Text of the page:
Copyright and ownership is a massive issue when it comes to content online. In this technological day and age just about anyone can (and they do!) search, copy, download, share and manipulate content found on the internet. This ever growing trend poses a massive threat to all types of industries in particular the music industry where pirating of music has become a rampant activity.
This then becomes a further issue because monitoring and enforcing ownership and copyright laws is nearly impossibly with so many millions of internet users infringing upon these laws everyday. So happens when the music industry is suffering due to the cultural fad that is illegally pirating music?
The answer: A man by the name of Daniel Ek who designed the music platform Spotify is what happens!
The music sharing platform Spotify’s sole design purpose has been to target the vast audience who would have otherwise pirated their music. It has been designed in such a way that the target (pirating)audiences can still access music for free with much more ease and convenience then piracy, whilst artists still receive royalties from the paying Spotify members and paid advertisements on the platform. Essentially, Spotify is more like renting music. The consumer doesn’t ever actually get to own the music but they can access it freely, whilst Spotify rightfully pays all artists for access to their content.
With this being said, Spotiy is not exempt from copyright infringement. Whilst all individual content on Spotify is correctly licensed and paid for, there are cases in which playlists composed by users can breach copyright of albums privately owned, due to the selection and arrangement of the playlists songs. This has seen Spotify taken to court and made to block infringing playlists from users, causing particular issues when it comes to users who are paying for access to the site and to create these playlists.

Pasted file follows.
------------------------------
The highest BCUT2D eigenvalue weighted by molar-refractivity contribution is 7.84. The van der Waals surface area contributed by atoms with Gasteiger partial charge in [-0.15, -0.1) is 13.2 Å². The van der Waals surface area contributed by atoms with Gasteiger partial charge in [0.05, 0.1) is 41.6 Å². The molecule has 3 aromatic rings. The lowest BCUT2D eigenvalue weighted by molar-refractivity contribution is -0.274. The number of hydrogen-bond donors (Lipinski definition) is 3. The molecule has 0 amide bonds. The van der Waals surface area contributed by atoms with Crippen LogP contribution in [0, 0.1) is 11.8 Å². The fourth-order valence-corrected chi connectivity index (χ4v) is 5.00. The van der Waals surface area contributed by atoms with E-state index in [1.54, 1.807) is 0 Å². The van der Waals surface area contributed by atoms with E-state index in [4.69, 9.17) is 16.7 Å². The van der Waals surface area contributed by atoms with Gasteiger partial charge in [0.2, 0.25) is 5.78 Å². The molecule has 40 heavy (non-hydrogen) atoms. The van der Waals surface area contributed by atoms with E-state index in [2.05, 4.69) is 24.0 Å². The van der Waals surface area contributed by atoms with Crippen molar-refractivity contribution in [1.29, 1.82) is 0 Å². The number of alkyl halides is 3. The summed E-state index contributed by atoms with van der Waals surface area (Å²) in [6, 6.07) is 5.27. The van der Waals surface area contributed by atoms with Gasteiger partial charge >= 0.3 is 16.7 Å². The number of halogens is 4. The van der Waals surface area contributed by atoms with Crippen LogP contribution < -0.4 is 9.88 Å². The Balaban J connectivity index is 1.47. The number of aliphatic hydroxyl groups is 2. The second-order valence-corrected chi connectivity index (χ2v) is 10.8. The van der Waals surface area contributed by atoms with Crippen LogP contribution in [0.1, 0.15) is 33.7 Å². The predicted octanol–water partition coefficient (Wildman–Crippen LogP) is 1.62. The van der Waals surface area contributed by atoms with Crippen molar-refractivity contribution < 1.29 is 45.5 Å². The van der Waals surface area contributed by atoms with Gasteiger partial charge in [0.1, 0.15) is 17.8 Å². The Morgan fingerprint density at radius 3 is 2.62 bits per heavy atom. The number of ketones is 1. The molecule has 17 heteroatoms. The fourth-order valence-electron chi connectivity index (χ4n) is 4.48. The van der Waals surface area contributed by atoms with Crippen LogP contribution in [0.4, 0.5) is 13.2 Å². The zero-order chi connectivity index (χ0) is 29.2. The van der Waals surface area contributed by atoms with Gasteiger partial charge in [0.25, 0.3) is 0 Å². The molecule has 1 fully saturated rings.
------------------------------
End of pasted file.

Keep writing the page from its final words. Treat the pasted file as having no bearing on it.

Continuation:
All in all Spotify has been a key tool in changing the piracy culture on the internet today and offers new ways for audiences to access music legally for free whilst still providing money to the artists making the content. I say, everybody wins!
Bertoni, S 2012, Spotify’s Daniel Ek: The Most Important Man In Music, viewed 20 March 2014, <http://www.forbes.com/sites/stevenbertoni/2012/01/04/spotifys-daniel-ek-the-most-important-man-in-music/>.
Dredge, S 2014, Spotify and Ministry of Sound settle music playlists copyright lawsuit, viewed 19 March 2014,<http://www.theguardian.com/technology/2014/feb/27/spotify-ministry-of-sound-lawsuit-settlement>.
Lynskey, D 2013, Is Daniel Ek, Spotify founder, going to save the music industry … or destroy it?, viewed 20 March 2014,<http://www.theguardian.com/technology/2013/nov/10/daniel-ek-spotify-streaming-music>.
Lysonski, S & Durvasula, S 2008, ‘Digital piracy of MP3s: consumer and ethical predispositions’, Journal of Consumer Marketing, vol. 25, no. 4, p. 167 – 178, viewed 20 March 2014, Emerald Insight, item: 0736-3761. <http://www.emeraldinsight.com.ezproxy.uow.edu.au/journals.htm?articleid=1723318>.
Happy tree friend & Youtube colab – Piracy School 🙂